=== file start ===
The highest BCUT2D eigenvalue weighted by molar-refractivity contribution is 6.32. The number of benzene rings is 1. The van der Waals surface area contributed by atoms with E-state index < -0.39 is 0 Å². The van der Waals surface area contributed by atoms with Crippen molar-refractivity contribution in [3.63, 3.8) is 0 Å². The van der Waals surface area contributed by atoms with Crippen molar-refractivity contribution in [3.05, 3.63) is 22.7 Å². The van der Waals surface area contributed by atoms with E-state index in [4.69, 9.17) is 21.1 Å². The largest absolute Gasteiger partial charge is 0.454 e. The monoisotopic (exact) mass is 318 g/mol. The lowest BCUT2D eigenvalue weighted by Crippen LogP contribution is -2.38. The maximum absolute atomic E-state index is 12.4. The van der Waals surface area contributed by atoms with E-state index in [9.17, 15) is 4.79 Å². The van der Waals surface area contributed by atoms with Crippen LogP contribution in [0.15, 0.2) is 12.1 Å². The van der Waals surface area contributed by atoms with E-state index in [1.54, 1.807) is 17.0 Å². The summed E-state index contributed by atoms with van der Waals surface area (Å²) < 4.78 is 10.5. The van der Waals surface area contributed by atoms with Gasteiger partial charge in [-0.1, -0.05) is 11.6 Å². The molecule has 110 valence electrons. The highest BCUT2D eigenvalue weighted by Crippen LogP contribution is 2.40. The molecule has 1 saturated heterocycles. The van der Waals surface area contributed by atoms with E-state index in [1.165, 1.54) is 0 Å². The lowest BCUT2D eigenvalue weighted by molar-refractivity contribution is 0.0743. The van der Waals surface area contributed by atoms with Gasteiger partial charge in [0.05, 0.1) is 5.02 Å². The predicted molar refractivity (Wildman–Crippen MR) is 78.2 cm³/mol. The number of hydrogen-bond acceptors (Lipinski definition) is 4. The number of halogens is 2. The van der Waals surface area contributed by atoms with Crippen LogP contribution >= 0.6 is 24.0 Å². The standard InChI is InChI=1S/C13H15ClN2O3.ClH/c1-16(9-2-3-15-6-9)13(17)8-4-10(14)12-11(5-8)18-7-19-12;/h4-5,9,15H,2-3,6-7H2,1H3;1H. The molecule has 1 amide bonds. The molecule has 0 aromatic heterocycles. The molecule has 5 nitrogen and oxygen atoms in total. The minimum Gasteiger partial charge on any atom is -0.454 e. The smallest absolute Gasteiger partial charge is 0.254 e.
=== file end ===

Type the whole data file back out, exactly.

The highest BCUT2D eigenvalue weighted by molar-refractivity contribution is 6.32. The number of benzene rings is 1. The van der Waals surface area contributed by atoms with E-state index < -0.39 is 0 Å². The van der Waals surface area contributed by atoms with Crippen molar-refractivity contribution in [3.63, 3.8) is 0 Å². The van der Waals surface area contributed by atoms with Crippen molar-refractivity contribution in [3.05, 3.63) is 22.7 Å². The van der Waals surface area contributed by atoms with E-state index in [4.69, 9.17) is 21.1 Å². The largest absolute Gasteiger partial charge is 0.454 e. The monoisotopic (exact) mass is 318 g/mol. The lowest BCUT2D eigenvalue weighted by Crippen LogP contribution is -2.38. The maximum absolute atomic E-state index is 12.4. The van der Waals surface area contributed by atoms with E-state index in [9.17, 15) is 4.79 Å². The van der Waals surface area contributed by atoms with Crippen LogP contribution in [0.15, 0.2) is 12.1 Å². The van der Waals surface area contributed by atoms with E-state index in [1.54, 1.807) is 17.0 Å². The summed E-state index contributed by atoms with van der Waals surface area (Å²) < 4.78 is 10.5. The van der Waals surface area contributed by atoms with Gasteiger partial charge in [-0.1, -0.05) is 11.6 Å². The molecule has 110 valence electrons. The highest BCUT2D eigenvalue weighted by Crippen LogP contribution is 2.40. The molecule has 1 saturated heterocycles. The van der Waals surface area contributed by atoms with E-state index in [1.165, 1.54) is 0 Å². The lowest BCUT2D eigenvalue weighted by molar-refractivity contribution is 0.0743. The van der Waals surface area contributed by atoms with Gasteiger partial charge in [0.05, 0.1) is 5.02 Å². The predicted molar refractivity (Wildman–Crippen MR) is 78.2 cm³/mol. The number of hydrogen-bond acceptors (Lipinski definition) is 4. The number of halogens is 2. The van der Waals surface area contributed by atoms with Crippen LogP contribution >= 0.6 is 24.0 Å². The standard InChI is InChI=1S/C13H15ClN2O3.ClH/c1-16(9-2-3-15-6-9)13(17)8-4-10(14)12-11(5-8)18-7-19-12;/h4-5,9,15H,2-3,6-7H2,1H3;1H. The molecule has 1 amide bonds. The molecule has 0 aromatic heterocycles. The molecule has 5 nitrogen and oxygen atoms in total. The minimum Gasteiger partial charge on any atom is -0.454 e. The smallest absolute Gasteiger partial charge is 0.254 e.